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How Often Do You Clean Your Sewing Machine? Hint: It’s Probably Not Often Enough!

There I was, merrily sewing away on my latest project—a cute Halloween pillow cover/cushion that I just felt the urge to make on a whim. Never mind that I should have been packing up the house for an impending move. Suddenly, I hit a snag… or, rather, my fabric did.

Apparently, I'm a slow learner because I'm afraid to admit this isn't the first time I've run into this particular problem. My needle became frozen, and no amount of jiggling could free the fabric from the base of my machine. After some fine, dexterous work with tweezers and a pair of thread snips, I finally freed the fabric from my machine, along with a nested thread at the back and a piece of stray thread, which I initially assumed was the culprit. Re-threading my machine, I attempted to start sewing again, only for my fabric to snag… again. It was like a horror movie, complete with a suspenseful soundtrack. The spider quilt block I was creating, now jammed worse than the first time, was so trapped that the only way to get it out was to cut it up. Who knew that quilt blocks could be the stars of a horror movie! There was no way to recover it with the fabric I had left, so the block was destined for the trash.

The first time this occurred was way back when I was using my grandmother’s (almost antique) Bernina. This time, I was using my much newer and flashier Janome Memory Craft 9450. The thing about this machine is it tries to tell you what’s wrong. So, when it got stuck, it gave me some options to consider:

  • Was the fabric too thick? No.
  • Is the needle bent? No. (But I replaced it just to be sure.)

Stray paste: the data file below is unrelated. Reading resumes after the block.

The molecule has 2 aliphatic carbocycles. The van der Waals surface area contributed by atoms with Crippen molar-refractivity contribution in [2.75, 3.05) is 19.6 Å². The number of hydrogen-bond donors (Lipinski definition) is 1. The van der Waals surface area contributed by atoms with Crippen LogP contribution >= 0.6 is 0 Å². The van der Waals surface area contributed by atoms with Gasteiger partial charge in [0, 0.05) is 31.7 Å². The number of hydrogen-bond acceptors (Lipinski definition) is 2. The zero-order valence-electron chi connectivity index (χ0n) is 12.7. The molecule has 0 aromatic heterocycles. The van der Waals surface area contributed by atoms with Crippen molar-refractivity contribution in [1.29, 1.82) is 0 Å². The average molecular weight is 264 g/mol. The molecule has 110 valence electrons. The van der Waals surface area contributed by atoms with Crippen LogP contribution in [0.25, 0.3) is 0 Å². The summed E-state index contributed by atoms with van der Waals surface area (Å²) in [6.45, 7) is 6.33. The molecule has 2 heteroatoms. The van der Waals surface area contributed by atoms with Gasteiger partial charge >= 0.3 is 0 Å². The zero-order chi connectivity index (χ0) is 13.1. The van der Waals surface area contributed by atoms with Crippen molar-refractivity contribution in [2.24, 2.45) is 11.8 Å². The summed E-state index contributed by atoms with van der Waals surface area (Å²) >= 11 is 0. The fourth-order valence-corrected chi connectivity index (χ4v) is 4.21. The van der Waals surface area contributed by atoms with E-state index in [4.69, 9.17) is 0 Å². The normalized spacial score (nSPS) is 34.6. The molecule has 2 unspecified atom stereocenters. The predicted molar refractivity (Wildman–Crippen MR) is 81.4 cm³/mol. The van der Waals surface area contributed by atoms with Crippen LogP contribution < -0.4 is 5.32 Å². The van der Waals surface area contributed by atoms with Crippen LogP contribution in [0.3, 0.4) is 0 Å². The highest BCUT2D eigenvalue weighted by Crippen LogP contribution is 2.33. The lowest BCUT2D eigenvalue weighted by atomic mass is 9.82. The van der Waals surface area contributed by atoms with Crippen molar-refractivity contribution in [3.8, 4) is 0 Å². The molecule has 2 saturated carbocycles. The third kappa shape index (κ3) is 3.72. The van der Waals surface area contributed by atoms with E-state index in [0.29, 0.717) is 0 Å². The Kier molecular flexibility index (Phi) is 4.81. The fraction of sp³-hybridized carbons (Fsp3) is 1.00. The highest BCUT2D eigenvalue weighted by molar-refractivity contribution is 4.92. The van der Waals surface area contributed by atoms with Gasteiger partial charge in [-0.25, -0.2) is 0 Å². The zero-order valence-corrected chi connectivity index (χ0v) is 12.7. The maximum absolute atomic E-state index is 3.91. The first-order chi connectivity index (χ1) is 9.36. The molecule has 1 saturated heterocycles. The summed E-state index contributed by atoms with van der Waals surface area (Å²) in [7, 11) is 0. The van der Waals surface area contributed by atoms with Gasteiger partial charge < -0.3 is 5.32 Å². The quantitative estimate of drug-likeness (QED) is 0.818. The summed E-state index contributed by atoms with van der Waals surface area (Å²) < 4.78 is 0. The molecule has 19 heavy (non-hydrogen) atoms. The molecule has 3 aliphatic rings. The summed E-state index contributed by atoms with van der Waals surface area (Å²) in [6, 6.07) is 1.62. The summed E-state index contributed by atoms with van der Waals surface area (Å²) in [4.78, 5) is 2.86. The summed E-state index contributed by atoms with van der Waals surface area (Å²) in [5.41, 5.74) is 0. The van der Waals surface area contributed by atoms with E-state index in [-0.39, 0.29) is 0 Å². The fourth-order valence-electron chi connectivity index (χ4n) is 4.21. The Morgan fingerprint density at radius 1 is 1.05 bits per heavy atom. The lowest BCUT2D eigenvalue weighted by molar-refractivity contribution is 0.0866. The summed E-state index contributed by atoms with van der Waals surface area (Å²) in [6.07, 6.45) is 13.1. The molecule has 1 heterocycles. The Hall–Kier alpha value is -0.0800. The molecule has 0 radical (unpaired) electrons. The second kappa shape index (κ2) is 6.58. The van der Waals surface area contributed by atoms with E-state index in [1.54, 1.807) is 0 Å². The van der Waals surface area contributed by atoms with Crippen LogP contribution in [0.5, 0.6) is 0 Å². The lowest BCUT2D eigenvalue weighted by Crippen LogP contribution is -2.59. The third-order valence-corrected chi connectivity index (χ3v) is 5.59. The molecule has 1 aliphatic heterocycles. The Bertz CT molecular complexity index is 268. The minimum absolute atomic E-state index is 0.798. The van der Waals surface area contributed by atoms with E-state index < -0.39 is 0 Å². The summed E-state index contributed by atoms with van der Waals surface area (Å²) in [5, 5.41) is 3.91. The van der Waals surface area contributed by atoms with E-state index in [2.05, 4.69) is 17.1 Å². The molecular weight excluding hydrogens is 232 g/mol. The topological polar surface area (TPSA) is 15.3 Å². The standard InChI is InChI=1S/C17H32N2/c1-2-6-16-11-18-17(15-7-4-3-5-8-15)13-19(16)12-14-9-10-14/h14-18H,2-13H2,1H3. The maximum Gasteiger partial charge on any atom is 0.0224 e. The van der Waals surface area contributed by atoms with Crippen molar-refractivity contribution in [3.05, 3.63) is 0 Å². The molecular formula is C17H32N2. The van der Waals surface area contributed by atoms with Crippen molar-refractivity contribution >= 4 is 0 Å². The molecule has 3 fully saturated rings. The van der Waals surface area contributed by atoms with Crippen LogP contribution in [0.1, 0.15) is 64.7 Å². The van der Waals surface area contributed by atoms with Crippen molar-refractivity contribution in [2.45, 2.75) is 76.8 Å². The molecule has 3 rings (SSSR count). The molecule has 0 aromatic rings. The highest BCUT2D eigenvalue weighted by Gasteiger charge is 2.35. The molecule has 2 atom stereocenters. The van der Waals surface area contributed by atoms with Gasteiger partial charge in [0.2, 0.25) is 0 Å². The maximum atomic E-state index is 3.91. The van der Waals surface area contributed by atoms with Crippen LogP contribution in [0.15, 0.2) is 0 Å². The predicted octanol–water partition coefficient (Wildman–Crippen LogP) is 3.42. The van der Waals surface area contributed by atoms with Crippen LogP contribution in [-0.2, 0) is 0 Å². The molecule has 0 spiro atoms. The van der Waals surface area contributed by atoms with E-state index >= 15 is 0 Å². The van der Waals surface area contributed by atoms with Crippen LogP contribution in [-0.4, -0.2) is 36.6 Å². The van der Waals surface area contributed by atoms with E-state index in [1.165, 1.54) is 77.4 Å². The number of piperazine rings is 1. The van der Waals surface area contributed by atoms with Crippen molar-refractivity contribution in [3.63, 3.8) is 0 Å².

But here’s what it didn’t tell me… CLEAN YOUR MACHINE!

(Warning: If dirt and dust makes you squeamish - look away!)

Yes, folks, I use my sewing machine a lot and will freely admit I do not clean it enough. So, I set to work. I removed the needle plate, and what I saw was not a pretty sight: dust, thread fragments, and various other debris clogging up my sewing machine. I removed the bobbin casing, and it got worse:

Dirt and fluff can get trapped in behind the bobbin casing. You should take it apart and clean it out frequently to avoid problems with your sewing machine.

It took me half an hour of tweezers and (gentle) vacuuming to remove all the dirt and dust that had collected over the past year and a half since I had owned this new machine. But once it was cleaned, with the needle plate and bobbin casing replaced, I re-threaded the machine and started sewing again. Just like magic, she was sewing like a dream again.

This is the dirt and dust that I took out from my sewing machine after it jammed. I need to remember to clean it more frequently.

So, what tips can you glean from my tales of woe?

First, get to know your sewing machine. Crack the binding on that manual you have stashed in the drawer and work out how to take off the needle plate, remove your bobbin casing, and even where the oiling points are on your machine.

Next, go and clean out your machine—remove all the bits you can and get in there, give it a deep clean. Do it NOW! Don’t delay until it has a build-up of debris the size of the local rubbish dump.

Under the needle plate of a Janome Memory Craft 9450 QCP after it has been cleaned and put back together.

Next, set a reminder on your phone or write it in your diary to give it another clean next month. That’s right, folks, turns out you should be cleaning your machine thoroughly at least once per month even if you are only an occasional sewer (in fact, some people recommend once per week!). You should probably also get your machine professionally serviced every so often, but by learning to clean it out and oil it yourself, you will most certainly have a better-maintained machine and a better sewing experience.

As for me, I now have a monthly reminder set in my phone to clean my sewing machine to avoid losing any more of my sewing projects to the directors of a B-grade made for TV horror movie. Here’s to smooth sewing from now on!

Happy Quilting, Rachel